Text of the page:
My dad received the following service medals: the European Theatre of Operations Service Medal, four bronze battle Stars, the Good Conduct Medal and the Medal of the Jubilee of Liberty, which was received posthumously.
The first Reunion of the 461st Air Service Squadron, 9th Air Force was held in 1980. The group’s members were scattered across the country. Each reunion that was held by the group included a business meeting, a memorials recognition, group visits to local sites, a banquet, and breakfast on the final morning.
My parents were not able to attend until the 4th Reunion which was held in 1984, from October 4-7, in Philadelphia, PA. The mailing list that was handed out at that 1984 meeting listed 82 members living and 18 known deceased.
The 5th Reunion was held in North Hollywood, Calif., in 1985; from October 17-20. The picture shown above is my dad in the dark shirt with his buddy Warren Morey. They went on a tour of the Queen Mary which you can see in the background. They went to a lot of places like Disneyland and Universal backlots, etc. After this reunion my mom wrote a letter to other wives with words of encouragement to attend the reunions. She spoke of how she never expected to see the state of California and that my parents had saved all year to be able to go. They came home with great memories, that no one can take away.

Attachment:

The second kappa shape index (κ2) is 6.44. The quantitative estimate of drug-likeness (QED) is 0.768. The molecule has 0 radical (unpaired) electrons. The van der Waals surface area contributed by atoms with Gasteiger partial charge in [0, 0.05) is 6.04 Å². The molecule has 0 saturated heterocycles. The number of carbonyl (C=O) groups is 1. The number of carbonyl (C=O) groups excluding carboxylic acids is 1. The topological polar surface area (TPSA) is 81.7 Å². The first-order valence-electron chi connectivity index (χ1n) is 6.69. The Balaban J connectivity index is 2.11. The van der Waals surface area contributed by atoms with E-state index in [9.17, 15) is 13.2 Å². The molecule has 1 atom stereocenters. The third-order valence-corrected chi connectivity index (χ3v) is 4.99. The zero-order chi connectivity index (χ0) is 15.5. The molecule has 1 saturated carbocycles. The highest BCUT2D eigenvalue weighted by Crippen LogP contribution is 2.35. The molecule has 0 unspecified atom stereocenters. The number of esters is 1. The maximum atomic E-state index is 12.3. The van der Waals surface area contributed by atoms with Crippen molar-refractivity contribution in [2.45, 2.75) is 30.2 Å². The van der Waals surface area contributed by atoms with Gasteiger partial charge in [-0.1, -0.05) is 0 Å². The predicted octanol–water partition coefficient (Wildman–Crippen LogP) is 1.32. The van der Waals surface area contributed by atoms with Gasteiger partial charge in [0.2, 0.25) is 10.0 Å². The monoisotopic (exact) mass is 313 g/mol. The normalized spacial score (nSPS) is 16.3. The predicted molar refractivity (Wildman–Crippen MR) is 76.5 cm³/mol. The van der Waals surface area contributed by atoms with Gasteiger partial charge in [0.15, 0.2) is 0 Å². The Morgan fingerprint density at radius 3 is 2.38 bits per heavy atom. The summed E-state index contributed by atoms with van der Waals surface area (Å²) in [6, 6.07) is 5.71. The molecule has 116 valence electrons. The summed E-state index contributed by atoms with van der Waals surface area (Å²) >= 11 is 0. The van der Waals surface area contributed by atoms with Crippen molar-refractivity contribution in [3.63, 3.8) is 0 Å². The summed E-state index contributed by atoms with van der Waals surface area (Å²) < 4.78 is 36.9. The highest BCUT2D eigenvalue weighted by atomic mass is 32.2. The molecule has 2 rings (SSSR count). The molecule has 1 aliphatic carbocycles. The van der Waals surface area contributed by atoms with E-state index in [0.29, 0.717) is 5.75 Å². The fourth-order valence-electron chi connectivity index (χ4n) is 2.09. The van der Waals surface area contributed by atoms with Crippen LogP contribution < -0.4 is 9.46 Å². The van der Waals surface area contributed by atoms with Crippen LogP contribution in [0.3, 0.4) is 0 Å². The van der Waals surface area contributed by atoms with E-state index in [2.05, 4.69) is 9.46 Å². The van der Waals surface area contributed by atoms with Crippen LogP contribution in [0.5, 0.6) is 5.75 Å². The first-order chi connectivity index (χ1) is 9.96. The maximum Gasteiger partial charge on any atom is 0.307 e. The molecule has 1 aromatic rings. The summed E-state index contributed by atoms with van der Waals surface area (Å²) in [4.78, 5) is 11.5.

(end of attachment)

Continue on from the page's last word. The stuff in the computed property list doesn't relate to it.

My parents continued to attend many of the annually held reunions of this service group, but I am not going to list them all at this time. So, I will continue with the 15th Reunion, with details below.
The 15th Reunion was held in Savannah, Georgia, back to where the group had been activated in 1943. The picture above shows the waterfront area in Savannah and the picture below shows the group going on a carriage ride. It was the last reunion my dad was able to attend and was held in 1995, from October 11-14 with 21 men present. They toured Fort Stewart and Hunter Field. My dad was having a lot of physical struggles at that time but was determined to go. My parents had gone down by train and they extended their visit from October 10 to 17. A few weeks after returning home my dad took a fall and was never quite able to walk more than a step or two again.